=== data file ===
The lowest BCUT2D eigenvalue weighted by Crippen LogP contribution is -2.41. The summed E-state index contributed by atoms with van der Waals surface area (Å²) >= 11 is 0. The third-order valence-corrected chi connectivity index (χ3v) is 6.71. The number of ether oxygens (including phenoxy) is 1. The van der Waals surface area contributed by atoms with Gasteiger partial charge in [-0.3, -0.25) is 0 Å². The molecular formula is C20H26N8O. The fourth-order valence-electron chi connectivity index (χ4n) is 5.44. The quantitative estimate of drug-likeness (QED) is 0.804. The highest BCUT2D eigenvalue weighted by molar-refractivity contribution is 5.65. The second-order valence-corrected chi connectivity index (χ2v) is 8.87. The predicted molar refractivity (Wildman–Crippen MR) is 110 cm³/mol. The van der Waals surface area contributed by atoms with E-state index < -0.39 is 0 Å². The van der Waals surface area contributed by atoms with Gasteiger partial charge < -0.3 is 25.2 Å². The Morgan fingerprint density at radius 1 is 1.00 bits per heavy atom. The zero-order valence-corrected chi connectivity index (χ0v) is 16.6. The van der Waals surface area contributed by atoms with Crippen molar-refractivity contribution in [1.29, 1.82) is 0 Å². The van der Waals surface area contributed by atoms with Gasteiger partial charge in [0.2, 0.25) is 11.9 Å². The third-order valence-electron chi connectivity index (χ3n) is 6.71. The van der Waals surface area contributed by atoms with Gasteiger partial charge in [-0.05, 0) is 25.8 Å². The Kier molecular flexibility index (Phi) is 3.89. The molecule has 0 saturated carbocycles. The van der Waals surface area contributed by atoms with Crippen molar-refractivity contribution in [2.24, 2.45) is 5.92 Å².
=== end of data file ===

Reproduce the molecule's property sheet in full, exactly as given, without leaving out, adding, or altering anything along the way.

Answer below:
The lowest BCUT2D eigenvalue weighted by Crippen LogP contribution is -2.41. The summed E-state index contributed by atoms with van der Waals surface area (Å²) >= 11 is 0. The third-order valence-corrected chi connectivity index (χ3v) is 6.71. The number of ether oxygens (including phenoxy) is 1. The van der Waals surface area contributed by atoms with Gasteiger partial charge in [-0.3, -0.25) is 0 Å². The molecular formula is C20H26N8O. The fourth-order valence-electron chi connectivity index (χ4n) is 5.44. The quantitative estimate of drug-likeness (QED) is 0.804. The highest BCUT2D eigenvalue weighted by molar-refractivity contribution is 5.65. The second-order valence-corrected chi connectivity index (χ2v) is 8.87. The predicted molar refractivity (Wildman–Crippen MR) is 110 cm³/mol. The van der Waals surface area contributed by atoms with E-state index < -0.39 is 0 Å². The van der Waals surface area contributed by atoms with Gasteiger partial charge < -0.3 is 25.2 Å². The Morgan fingerprint density at radius 1 is 1.00 bits per heavy atom. The zero-order valence-corrected chi connectivity index (χ0v) is 16.6. The van der Waals surface area contributed by atoms with Crippen molar-refractivity contribution in [1.29, 1.82) is 0 Å². The van der Waals surface area contributed by atoms with Gasteiger partial charge in [0.2, 0.25) is 11.9 Å². The third-order valence-electron chi connectivity index (χ3n) is 6.71. The van der Waals surface area contributed by atoms with Gasteiger partial charge in [-0.05, 0) is 25.8 Å². The Kier molecular flexibility index (Phi) is 3.89. The molecule has 0 saturated carbocycles. The van der Waals surface area contributed by atoms with Crippen molar-refractivity contribution in [2.24, 2.45) is 5.92 Å².